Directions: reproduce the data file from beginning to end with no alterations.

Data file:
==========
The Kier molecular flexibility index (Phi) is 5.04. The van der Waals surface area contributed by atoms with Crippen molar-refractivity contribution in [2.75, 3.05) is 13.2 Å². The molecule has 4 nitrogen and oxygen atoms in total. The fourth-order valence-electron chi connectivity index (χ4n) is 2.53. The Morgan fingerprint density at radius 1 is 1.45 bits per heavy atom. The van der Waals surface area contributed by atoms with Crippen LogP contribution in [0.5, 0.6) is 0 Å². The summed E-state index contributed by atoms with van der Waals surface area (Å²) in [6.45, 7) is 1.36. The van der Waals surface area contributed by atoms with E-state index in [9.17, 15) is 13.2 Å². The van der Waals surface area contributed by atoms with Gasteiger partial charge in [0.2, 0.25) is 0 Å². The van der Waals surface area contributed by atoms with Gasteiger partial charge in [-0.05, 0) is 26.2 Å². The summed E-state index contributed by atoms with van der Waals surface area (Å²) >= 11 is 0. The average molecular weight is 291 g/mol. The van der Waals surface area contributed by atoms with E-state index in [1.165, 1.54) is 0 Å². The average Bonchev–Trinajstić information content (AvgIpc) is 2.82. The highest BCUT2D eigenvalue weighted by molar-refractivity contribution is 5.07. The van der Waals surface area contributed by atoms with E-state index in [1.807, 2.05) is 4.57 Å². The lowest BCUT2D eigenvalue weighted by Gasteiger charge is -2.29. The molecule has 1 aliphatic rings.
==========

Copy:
The Kier molecular flexibility index (Phi) is 5.04. The van der Waals surface area contributed by atoms with Crippen molar-refractivity contribution in [2.75, 3.05) is 13.2 Å². The molecule has 4 nitrogen and oxygen atoms in total. The fourth-order valence-electron chi connectivity index (χ4n) is 2.53. The Morgan fingerprint density at radius 1 is 1.45 bits per heavy atom. The van der Waals surface area contributed by atoms with Crippen LogP contribution in [0.5, 0.6) is 0 Å². The summed E-state index contributed by atoms with van der Waals surface area (Å²) in [6.45, 7) is 1.36. The van der Waals surface area contributed by atoms with E-state index in [9.17, 15) is 13.2 Å². The van der Waals surface area contributed by atoms with Gasteiger partial charge in [0.2, 0.25) is 0 Å². The van der Waals surface area contributed by atoms with Gasteiger partial charge in [-0.05, 0) is 26.2 Å². The summed E-state index contributed by atoms with van der Waals surface area (Å²) >= 11 is 0. The average molecular weight is 291 g/mol. The van der Waals surface area contributed by atoms with E-state index in [1.165, 1.54) is 0 Å². The average Bonchev–Trinajstić information content (AvgIpc) is 2.82. The highest BCUT2D eigenvalue weighted by molar-refractivity contribution is 5.07. The van der Waals surface area contributed by atoms with E-state index in [1.807, 2.05) is 4.57 Å². The lowest BCUT2D eigenvalue weighted by Gasteiger charge is -2.29. The molecule has 1 aliphatic rings.